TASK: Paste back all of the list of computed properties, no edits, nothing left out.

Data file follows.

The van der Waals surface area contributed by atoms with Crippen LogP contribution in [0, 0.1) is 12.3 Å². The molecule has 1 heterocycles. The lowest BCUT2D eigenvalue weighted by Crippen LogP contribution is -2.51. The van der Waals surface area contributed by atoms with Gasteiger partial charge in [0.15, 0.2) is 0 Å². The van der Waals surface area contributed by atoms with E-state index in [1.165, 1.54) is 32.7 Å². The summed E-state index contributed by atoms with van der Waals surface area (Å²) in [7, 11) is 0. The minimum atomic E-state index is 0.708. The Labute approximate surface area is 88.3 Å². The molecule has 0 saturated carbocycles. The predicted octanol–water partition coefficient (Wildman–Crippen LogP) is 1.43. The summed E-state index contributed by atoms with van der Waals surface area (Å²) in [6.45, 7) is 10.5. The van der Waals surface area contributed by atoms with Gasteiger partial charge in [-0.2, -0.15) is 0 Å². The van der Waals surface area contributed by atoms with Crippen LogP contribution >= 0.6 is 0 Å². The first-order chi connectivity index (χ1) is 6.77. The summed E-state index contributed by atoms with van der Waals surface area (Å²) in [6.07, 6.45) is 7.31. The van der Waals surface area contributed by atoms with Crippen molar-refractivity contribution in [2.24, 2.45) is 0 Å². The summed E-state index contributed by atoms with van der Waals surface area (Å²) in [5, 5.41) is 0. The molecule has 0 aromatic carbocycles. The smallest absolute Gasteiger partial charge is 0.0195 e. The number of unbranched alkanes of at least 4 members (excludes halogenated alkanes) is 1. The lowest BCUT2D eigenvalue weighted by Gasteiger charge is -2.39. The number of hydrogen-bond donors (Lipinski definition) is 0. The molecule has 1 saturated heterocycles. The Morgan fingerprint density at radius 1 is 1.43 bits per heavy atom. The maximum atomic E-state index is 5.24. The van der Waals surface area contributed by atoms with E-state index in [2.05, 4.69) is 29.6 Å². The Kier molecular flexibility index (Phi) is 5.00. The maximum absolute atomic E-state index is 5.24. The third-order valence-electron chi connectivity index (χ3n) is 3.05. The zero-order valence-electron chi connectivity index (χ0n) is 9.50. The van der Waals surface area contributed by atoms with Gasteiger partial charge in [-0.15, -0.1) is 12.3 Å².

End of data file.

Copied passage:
The van der Waals surface area contributed by atoms with Crippen LogP contribution in [0, 0.1) is 12.3 Å². The molecule has 1 heterocycles. The lowest BCUT2D eigenvalue weighted by Crippen LogP contribution is -2.51. The van der Waals surface area contributed by atoms with Gasteiger partial charge in [0.15, 0.2) is 0 Å². The van der Waals surface area contributed by atoms with E-state index in [1.165, 1.54) is 32.7 Å². The summed E-state index contributed by atoms with van der Waals surface area (Å²) in [7, 11) is 0. The minimum atomic E-state index is 0.708. The Labute approximate surface area is 88.3 Å². The molecule has 0 saturated carbocycles. The predicted octanol–water partition coefficient (Wildman–Crippen LogP) is 1.43. The summed E-state index contributed by atoms with van der Waals surface area (Å²) in [6.45, 7) is 10.5. The van der Waals surface area contributed by atoms with Gasteiger partial charge in [-0.2, -0.15) is 0 Å². The van der Waals surface area contributed by atoms with Crippen LogP contribution >= 0.6 is 0 Å². The first-order chi connectivity index (χ1) is 6.77. The summed E-state index contributed by atoms with van der Waals surface area (Å²) in [6.07, 6.45) is 7.31. The van der Waals surface area contributed by atoms with Crippen molar-refractivity contribution in [2.24, 2.45) is 0 Å². The summed E-state index contributed by atoms with van der Waals surface area (Å²) in [5, 5.41) is 0. The molecule has 0 aromatic carbocycles. The smallest absolute Gasteiger partial charge is 0.0195 e. The number of unbranched alkanes of at least 4 members (excludes halogenated alkanes) is 1. The lowest BCUT2D eigenvalue weighted by Gasteiger charge is -2.39. The number of hydrogen-bond donors (Lipinski definition) is 0. The molecule has 1 saturated heterocycles. The Morgan fingerprint density at radius 1 is 1.43 bits per heavy atom. The maximum atomic E-state index is 5.24. The van der Waals surface area contributed by atoms with E-state index in [2.05, 4.69) is 29.6 Å². The Kier molecular flexibility index (Phi) is 5.00. The maximum absolute atomic E-state index is 5.24. The third-order valence-electron chi connectivity index (χ3n) is 3.05. The zero-order valence-electron chi connectivity index (χ0n) is 9.50. The van der Waals surface area contributed by atoms with Gasteiger partial charge in [-0.15, -0.1) is 12.3 Å².